Michigan’s legislature has been busy this week wrapping things up prior to their summer break scheduled to start at the end of the month. Much like the Friday news dump, various bits of legislation slip through the media cracks amidst reporting on the budget tug-of-war. Democracy Tree is keeping an eye on it all for you.
Among this week’s offerings out of Lansing we find a bill sponsored by Rep. Stacy Erwin Oakes (D-95) intended to criminalize the only form of voter fraud that actually is a plague on the democratic process. No, it’s not another voter I.D. law — Michigan already has that. Nor is it another burdensome restriction for absentee voters — those laws exist aplenty.
Oakes, our hero of democracy, served-up the following common sense solution to halt the kinds of dirty tricks that occasionally turn-up where white officials exercise control over communities of color. Although, it is not always a matter of race, it always is a political party issue. Income disparity plays a role here too.
Oakes is a busy lawmaker. She also proposed an amendment to Michigan’s Revised School Code to allow the Superintendent of Education the option of considering a requirement for underperforming schools to limit class size to 17 students in lower grades, and to cap it at 25 at the high school level. This proposal, although well-intentioned, is a bit dicey — as it’s an unfunded mandate. But then, almost all education legislation falls into that illegal category these days.
One Independent Democrat, who does not caucus with the party, is channeling his inner-Republican. Rep. John Olumba (D-3) offered a bill to challenge any remnant left of the fact-based curriculum of charter schools with some rather conservative ephemera:
Yet, Olumba has apparently chosen to run headlong into the wall with another mean-spirited piece of lawmaking with HB-5627, a proposal meant to screw poor people in grand Republican-style. This bill deserves a full Tea Party trumpet fanfare. The faux Democrat wants to amend the Social Welfare Act to require persons applying for assistance to prove their children are not truant, and additionally, as parents they must demonstrate they have attended parent-teacher conferences. Like all other legislative attempts to tie assistance to behavior, it will end-up punishing the siblings of the wayward teen whose actions trigger the law. Children growing-up in poverty, a demographic Michigan is simply teeming with, are more likely to fall into bad behaviors. Withholding assistance from an entire household over one child’s difficulties is Republican mother’s-milk.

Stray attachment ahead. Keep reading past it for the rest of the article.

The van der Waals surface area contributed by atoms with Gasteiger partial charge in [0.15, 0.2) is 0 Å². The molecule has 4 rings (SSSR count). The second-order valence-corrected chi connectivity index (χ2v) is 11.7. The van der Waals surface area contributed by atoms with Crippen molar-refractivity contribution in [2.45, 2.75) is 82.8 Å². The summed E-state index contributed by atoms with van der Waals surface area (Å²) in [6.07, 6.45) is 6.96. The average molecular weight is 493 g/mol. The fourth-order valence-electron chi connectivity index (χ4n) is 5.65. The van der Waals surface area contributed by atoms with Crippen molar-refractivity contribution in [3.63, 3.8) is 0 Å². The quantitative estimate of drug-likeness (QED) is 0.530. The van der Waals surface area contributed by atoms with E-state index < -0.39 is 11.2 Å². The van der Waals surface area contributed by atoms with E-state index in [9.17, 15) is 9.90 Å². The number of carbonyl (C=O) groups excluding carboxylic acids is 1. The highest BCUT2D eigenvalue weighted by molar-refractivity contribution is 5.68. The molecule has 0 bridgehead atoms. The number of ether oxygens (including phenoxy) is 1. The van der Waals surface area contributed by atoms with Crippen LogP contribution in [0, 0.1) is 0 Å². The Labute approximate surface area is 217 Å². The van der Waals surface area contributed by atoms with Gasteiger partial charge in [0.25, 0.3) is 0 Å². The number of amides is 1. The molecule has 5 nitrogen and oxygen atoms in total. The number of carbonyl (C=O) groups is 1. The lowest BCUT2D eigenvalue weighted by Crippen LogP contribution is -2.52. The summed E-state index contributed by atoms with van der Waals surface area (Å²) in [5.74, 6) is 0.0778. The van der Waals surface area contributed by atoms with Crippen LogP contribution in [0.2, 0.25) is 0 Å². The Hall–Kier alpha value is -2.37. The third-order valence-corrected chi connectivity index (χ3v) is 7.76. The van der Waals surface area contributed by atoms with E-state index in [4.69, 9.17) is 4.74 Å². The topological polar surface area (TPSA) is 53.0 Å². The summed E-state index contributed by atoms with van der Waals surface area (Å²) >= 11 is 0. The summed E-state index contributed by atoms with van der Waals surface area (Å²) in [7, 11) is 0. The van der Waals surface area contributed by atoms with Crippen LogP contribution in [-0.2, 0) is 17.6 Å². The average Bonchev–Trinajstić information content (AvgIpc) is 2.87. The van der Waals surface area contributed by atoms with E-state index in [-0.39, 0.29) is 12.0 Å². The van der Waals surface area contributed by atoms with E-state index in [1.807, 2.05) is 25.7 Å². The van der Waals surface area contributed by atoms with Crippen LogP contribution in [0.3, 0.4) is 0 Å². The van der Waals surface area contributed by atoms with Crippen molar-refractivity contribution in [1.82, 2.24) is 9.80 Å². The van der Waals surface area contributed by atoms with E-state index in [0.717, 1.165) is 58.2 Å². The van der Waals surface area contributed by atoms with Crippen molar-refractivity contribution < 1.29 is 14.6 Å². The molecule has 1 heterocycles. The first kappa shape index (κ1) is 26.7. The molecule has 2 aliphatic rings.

In other legislative news, the Senate passed HB-5400. This is the law that would allow certain toxic substances to be re-purposed for various “beneficial uses”, including coal fly ash, a known carcinogen, to be used as road bed material and a soil stabilizer up to 4 feet thick, or more in certain circumstances. It may be placed within as few as 4 feet from a ground water source. Coal ash frequently contains high levels of mercury, lead, vanadium, selenium, and arsenic. The law simply states it may not “come into contact with a surface water body”.
Michigan’s coal-fired energy plants produce 1.7 million tons of this lethal by-product every year. Lawmakers are in the homestretch of the budgetary process, hammering-out a $50 billion plan which, as of the writing, does not include roads funding. But, rest assured they remain poised to pass legislation to fund road improvements — to not do so is political suicide. Drivers will soon be driving over toxic landfills.
In the are you f-ing kidding me category, Rep. Robert Kosowski (D-16) introduced legislation similar to that of Sen. Tom McMillan (R-38) to prohibit hunting with drones. Kosowski’s proposed law has one key difference though — it does not make the silly leap to assume drones will be used to harass hunters, as the McMillan bill does. It is safe to say, Republicans will find Kosowski’s legislation insufficiently paranoid for their liking.
However, Michigan’s Black Bears are now in the cross-hairs of lawmakers. Rep. Ed McBroom’s (R-108) bill to allow the Department of Natural Resources to issue off-season hunting permits on bears due to suspected crop damage is working its way into law. HB- 5226 passed today and moves on to the Senate. Michigan’s bear population ain’t got nothing on Yogi and BooBoo, yet this bill enjoys the support of the DNR and multiple organizations, including Michigan Bear Hunters, Michigan Hunting Dog Federation, The UP Bear Houndsmen Alliance, and the Michigan Commercial Beekeepers. As written, the bill would not increase the number of animals taken, but would extend the season on a case-by-case basis.
Oh, the laws they make!